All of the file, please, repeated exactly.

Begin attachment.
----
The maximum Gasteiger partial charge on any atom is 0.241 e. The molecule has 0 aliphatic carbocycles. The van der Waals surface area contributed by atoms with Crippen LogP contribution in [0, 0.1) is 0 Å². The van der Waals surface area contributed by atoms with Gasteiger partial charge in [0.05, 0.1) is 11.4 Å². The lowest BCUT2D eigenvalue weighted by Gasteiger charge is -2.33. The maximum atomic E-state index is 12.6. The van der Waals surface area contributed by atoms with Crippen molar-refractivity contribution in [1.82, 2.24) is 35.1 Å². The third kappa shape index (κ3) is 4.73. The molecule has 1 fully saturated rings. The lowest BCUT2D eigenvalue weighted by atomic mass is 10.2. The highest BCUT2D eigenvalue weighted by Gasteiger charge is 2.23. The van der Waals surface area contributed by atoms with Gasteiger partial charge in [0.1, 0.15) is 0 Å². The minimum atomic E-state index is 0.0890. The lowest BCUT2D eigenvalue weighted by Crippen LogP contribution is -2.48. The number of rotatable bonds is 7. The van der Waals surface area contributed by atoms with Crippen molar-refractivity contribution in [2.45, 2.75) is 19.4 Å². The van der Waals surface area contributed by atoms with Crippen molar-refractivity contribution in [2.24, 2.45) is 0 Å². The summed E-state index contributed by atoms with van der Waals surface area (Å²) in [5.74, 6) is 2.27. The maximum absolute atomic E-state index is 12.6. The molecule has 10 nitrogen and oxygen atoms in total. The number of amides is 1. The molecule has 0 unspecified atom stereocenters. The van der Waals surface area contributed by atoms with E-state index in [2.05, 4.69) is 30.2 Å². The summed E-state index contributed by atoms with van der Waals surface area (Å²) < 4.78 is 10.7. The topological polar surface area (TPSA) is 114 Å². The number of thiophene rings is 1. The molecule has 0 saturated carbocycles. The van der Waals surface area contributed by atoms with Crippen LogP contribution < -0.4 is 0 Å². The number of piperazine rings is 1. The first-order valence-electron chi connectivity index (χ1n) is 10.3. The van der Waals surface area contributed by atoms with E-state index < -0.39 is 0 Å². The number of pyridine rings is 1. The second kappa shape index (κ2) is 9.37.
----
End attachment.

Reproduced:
The maximum Gasteiger partial charge on any atom is 0.241 e. The molecule has 0 aliphatic carbocycles. The van der Waals surface area contributed by atoms with Crippen LogP contribution in [0, 0.1) is 0 Å². The van der Waals surface area contributed by atoms with Gasteiger partial charge in [0.05, 0.1) is 11.4 Å². The lowest BCUT2D eigenvalue weighted by Gasteiger charge is -2.33. The maximum atomic E-state index is 12.6. The van der Waals surface area contributed by atoms with Crippen molar-refractivity contribution in [1.82, 2.24) is 35.1 Å². The third kappa shape index (κ3) is 4.73. The molecule has 1 fully saturated rings. The lowest BCUT2D eigenvalue weighted by atomic mass is 10.2. The highest BCUT2D eigenvalue weighted by Gasteiger charge is 2.23. The van der Waals surface area contributed by atoms with Gasteiger partial charge in [0.1, 0.15) is 0 Å². The minimum atomic E-state index is 0.0890. The lowest BCUT2D eigenvalue weighted by Crippen LogP contribution is -2.48. The number of rotatable bonds is 7. The van der Waals surface area contributed by atoms with Crippen molar-refractivity contribution in [2.45, 2.75) is 19.4 Å². The van der Waals surface area contributed by atoms with Crippen molar-refractivity contribution in [2.24, 2.45) is 0 Å². The summed E-state index contributed by atoms with van der Waals surface area (Å²) in [5.74, 6) is 2.27. The maximum absolute atomic E-state index is 12.6. The molecule has 10 nitrogen and oxygen atoms in total. The number of amides is 1. The molecule has 0 unspecified atom stereocenters. The van der Waals surface area contributed by atoms with E-state index in [2.05, 4.69) is 30.2 Å². The summed E-state index contributed by atoms with van der Waals surface area (Å²) < 4.78 is 10.7. The topological polar surface area (TPSA) is 114 Å². The number of thiophene rings is 1. The molecule has 0 saturated carbocycles. The van der Waals surface area contributed by atoms with Crippen LogP contribution < -0.4 is 0 Å². The number of piperazine rings is 1. The first-order valence-electron chi connectivity index (χ1n) is 10.3. The van der Waals surface area contributed by atoms with E-state index < -0.39 is 0 Å². The number of pyridine rings is 1. The second kappa shape index (κ2) is 9.37.